Thursday, April 5, 2012

First of the Season Columbia River Wild Alaskan King Salmon at Prairie Grass Cafe

Head to Prairie Grass Cafe (601 Skokie Blvd., Northbrook; 847-579-1240) tonight (and this weekend) for the First of the season Columbia River wild Alaskan King salmon with first of the season Klug Farm Asparagus, broken mustard herb vinaigrette $43.

The Spring-run of Columbia River King Salmon is recognized as “some of the best salmon in the world – better than the highly marketed Copper River salmon.”

Millions of years of evolution have gone into creating the world’s most flavorful fish, the wild Columbia River King Salmon. With an oil content as high as 22 percent it even out ranks its popular cousin from the Alaskan Copper River which weighs in with an oil content reaching only 18 percent.

Since salmon don’t feed once they reach fresh water they’ll spend their lives in the ocean building up energy reserves in the form of oil which is intended to sustain their treacherous journey back upstream to the spawning grounds from which their life began. The spring-run salmon which navigate the powerful waters of the Columbia River basin will be up against over 2000 miles of waterways. By comparison the Copper River salmon have a steep 300 mile journey. These massive oil reserves required for this long journey is what gives the Columbia River King its amazing flavor.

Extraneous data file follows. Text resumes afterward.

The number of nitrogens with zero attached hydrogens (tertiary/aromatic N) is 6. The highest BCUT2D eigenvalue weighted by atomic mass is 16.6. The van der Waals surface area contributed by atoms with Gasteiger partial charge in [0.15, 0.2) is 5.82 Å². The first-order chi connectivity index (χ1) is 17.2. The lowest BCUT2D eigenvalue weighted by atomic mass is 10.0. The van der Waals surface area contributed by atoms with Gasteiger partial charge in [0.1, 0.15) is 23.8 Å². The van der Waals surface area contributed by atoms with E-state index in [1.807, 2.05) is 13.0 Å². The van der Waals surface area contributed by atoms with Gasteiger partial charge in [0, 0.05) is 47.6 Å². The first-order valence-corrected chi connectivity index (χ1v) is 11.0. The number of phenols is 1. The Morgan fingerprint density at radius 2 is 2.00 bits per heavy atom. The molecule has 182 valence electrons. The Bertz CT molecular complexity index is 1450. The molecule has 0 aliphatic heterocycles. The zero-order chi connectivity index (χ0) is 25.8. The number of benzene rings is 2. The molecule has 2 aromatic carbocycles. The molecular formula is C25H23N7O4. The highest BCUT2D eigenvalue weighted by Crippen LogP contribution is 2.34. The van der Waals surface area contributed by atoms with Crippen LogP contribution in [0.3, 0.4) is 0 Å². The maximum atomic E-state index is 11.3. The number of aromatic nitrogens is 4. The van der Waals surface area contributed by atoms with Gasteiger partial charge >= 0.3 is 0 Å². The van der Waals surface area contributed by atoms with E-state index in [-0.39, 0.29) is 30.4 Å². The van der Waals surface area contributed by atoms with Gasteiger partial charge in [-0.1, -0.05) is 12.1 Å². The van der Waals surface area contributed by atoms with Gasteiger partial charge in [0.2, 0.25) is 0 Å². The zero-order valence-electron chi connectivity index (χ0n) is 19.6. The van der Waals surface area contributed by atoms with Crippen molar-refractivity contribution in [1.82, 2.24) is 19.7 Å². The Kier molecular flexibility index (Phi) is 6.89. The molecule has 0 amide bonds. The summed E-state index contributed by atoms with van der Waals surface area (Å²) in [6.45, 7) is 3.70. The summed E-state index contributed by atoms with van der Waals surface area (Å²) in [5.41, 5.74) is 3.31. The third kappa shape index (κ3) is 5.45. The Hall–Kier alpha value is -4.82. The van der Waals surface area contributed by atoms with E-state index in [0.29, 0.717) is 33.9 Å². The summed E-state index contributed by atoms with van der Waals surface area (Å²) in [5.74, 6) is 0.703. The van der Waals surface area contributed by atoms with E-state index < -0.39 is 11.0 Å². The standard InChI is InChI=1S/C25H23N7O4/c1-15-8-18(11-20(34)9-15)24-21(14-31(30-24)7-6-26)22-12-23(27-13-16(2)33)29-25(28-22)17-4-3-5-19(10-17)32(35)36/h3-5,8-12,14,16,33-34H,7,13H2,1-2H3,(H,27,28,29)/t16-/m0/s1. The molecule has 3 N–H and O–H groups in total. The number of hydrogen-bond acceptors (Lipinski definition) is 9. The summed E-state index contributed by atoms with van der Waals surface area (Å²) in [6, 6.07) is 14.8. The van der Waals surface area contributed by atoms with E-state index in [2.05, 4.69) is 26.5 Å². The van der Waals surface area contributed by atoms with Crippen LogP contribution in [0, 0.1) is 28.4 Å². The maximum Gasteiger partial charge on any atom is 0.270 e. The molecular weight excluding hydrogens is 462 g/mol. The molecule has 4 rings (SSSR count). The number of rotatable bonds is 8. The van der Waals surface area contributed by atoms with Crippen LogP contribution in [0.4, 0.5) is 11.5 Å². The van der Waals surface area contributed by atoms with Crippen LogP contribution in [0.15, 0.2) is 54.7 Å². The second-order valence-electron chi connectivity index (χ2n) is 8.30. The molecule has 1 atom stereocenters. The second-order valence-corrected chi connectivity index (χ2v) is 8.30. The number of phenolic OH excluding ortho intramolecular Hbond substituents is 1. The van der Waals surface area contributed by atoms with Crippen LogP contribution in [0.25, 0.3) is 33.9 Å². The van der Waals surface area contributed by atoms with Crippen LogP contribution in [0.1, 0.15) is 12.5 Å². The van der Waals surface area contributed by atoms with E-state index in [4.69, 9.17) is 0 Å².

Also known as the Chinook Salmon, the Columbia River King salmon have played a major role in the livelihood of the Pacific Northwest Chinook Indians as not only a major source of food but also a spiritual and economic resource as well. The Chinook tribe understood that catching these salmon early in their journey was essential in finding the fish at their healthiest. This also meant a maximum oil reserve ensuring the best possible flavor which made the salmon a valuable commodity. Today that practice holds true.

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